Prashant Bhushan contempt case: SC says 'need to check statements regarding corruption'; next hearing on 17 August
The Supreme Court on Monday said further hearing was required in the 2009 criminal contempt case against activist-lawyer Prashant Bhushan and journalist Tarun Tejpal and adjourned the matter till 17 August
The Supreme Court on Monday said further hearing was required in the 2009 criminal contempt case against activist-lawyer Prashant Bhushan and journalist Tarun Tejpal and adjourned the matter till 17 August, according to several media reports.
"We need to check whether statements made regarding corruption amount to contempt of court. Thus, we need to hear the matter," the Supreme Court bench said, as per Bar and Bench.
A bench, headed by Justice Arun Mishra and comprising Justices BR Gavai and Krishna Murari, said that it will hear the matter and deal with the issue of whether comment on corruption against judges per se amounted to contempt or not, as per PTI.
The top court had in November 2009 issued a contempt notice to Bhushan and Tejpal for allegedly casting aspersions on some sitting and former top court judges in an interview to news magazine. Tejpal was then editor of the magazine.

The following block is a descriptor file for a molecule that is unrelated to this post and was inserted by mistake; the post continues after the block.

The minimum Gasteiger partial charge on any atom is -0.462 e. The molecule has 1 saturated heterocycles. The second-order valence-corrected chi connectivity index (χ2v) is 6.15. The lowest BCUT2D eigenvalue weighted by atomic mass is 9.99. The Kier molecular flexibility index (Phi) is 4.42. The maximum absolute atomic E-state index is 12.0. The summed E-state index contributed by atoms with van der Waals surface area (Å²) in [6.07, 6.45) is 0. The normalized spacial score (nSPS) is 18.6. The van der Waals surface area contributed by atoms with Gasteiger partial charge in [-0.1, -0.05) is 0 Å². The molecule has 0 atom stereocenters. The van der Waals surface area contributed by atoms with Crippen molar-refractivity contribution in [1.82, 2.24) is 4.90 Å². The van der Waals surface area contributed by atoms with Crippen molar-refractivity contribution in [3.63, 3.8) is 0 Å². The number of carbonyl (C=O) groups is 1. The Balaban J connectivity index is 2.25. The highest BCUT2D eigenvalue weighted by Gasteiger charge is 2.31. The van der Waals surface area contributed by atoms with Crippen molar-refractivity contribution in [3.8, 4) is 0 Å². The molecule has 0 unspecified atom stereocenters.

On 4 August, the apex court had made clear to Bhushan and Tejpal that it would hear the case against them, if it does not accept their “explanation" or "apology” in the matter.
A bench of justices Arun Mishra, BR Gavai and Krishna Murari had said that the court has not received the explanation/apology submitted by Bhushan and Tejpal and would pronounce its order on whether to accept them or not. "Explanation/apology submitted by Prashant Bhushan/Respondent No.1 and Tarun Tejpal/Respondent No.2, have not been received so far. In case we do not accept the explanation/apology, we will hear the matter. We reserve the order," the bench had said.
During the brief hearing conducted through video conferencing at 11 am, the bench told senior advocate Rajeev Dhavan, appearing for Bhushan that there are freedom of speech and expression and the contempt of court.
"You have stood for freedom of speech and expression but it may be the case that you might have crossed the thin line of contempt. How do we save the grace of this system? I want to know from you as an amicus so that we can avoid this conflict. Suggest us some way out as the system also belongs to you," the bench said.
Dhavan said that late jurist Ram Jethmalani, while appearing in the case for Bhushan, had suggested something which if accepted can keep at rest the entire controversy. The bench said it does not want to curtail the freedom of speech and expression but for the contempt there is a thin line.
Justice Mishra then asked the court staff to mute the audio and make a phone call to Dhavan. The bench, which then assembled after nearly two hours, took other matters listed for the day. However, it resumed the hearing in the case at around 2.30 pm.
Later in the day, a statement was issued to media by Bhushan's office saying that the bench instead of an open court hearing in the morning spoke to the counsel for the respondents Rajeev Dhavan and Kapil Sibal over WhatsApp calls.